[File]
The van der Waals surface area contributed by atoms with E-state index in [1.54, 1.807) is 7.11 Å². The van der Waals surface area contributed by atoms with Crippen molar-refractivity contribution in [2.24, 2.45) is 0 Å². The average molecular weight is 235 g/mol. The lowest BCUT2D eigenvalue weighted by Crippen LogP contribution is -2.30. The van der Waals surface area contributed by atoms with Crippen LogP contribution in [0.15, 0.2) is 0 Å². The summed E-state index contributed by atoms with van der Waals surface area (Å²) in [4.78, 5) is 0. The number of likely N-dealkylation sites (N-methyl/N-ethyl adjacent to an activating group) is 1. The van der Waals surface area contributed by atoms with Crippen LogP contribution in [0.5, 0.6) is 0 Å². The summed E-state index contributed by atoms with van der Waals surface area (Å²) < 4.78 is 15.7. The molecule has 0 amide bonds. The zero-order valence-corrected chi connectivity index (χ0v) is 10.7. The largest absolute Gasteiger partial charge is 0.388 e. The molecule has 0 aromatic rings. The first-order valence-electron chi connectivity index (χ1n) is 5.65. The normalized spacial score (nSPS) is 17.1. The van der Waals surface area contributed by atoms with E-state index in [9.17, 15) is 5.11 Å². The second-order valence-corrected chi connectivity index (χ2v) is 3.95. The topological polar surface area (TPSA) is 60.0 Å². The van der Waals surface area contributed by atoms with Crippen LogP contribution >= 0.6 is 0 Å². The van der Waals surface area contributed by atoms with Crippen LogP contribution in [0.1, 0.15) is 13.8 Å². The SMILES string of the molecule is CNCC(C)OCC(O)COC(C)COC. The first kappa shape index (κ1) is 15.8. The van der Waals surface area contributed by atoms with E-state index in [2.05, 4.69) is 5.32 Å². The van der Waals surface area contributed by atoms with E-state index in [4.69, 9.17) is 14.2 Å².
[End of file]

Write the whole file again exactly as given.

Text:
The van der Waals surface area contributed by atoms with E-state index in [1.54, 1.807) is 7.11 Å². The van der Waals surface area contributed by atoms with Crippen molar-refractivity contribution in [2.24, 2.45) is 0 Å². The average molecular weight is 235 g/mol. The lowest BCUT2D eigenvalue weighted by Crippen LogP contribution is -2.30. The van der Waals surface area contributed by atoms with Crippen LogP contribution in [0.15, 0.2) is 0 Å². The summed E-state index contributed by atoms with van der Waals surface area (Å²) in [4.78, 5) is 0. The number of likely N-dealkylation sites (N-methyl/N-ethyl adjacent to an activating group) is 1. The van der Waals surface area contributed by atoms with Crippen LogP contribution in [0.5, 0.6) is 0 Å². The summed E-state index contributed by atoms with van der Waals surface area (Å²) < 4.78 is 15.7. The molecule has 0 amide bonds. The zero-order valence-corrected chi connectivity index (χ0v) is 10.7. The largest absolute Gasteiger partial charge is 0.388 e. The molecule has 0 aromatic rings. The first-order valence-electron chi connectivity index (χ1n) is 5.65. The normalized spacial score (nSPS) is 17.1. The van der Waals surface area contributed by atoms with E-state index in [9.17, 15) is 5.11 Å². The second-order valence-corrected chi connectivity index (χ2v) is 3.95. The topological polar surface area (TPSA) is 60.0 Å². The van der Waals surface area contributed by atoms with Crippen LogP contribution >= 0.6 is 0 Å². The van der Waals surface area contributed by atoms with Crippen LogP contribution in [0.1, 0.15) is 13.8 Å². The SMILES string of the molecule is CNCC(C)OCC(O)COC(C)COC. The first kappa shape index (κ1) is 15.8. The van der Waals surface area contributed by atoms with E-state index in [2.05, 4.69) is 5.32 Å². The van der Waals surface area contributed by atoms with E-state index in [4.69, 9.17) is 14.2 Å².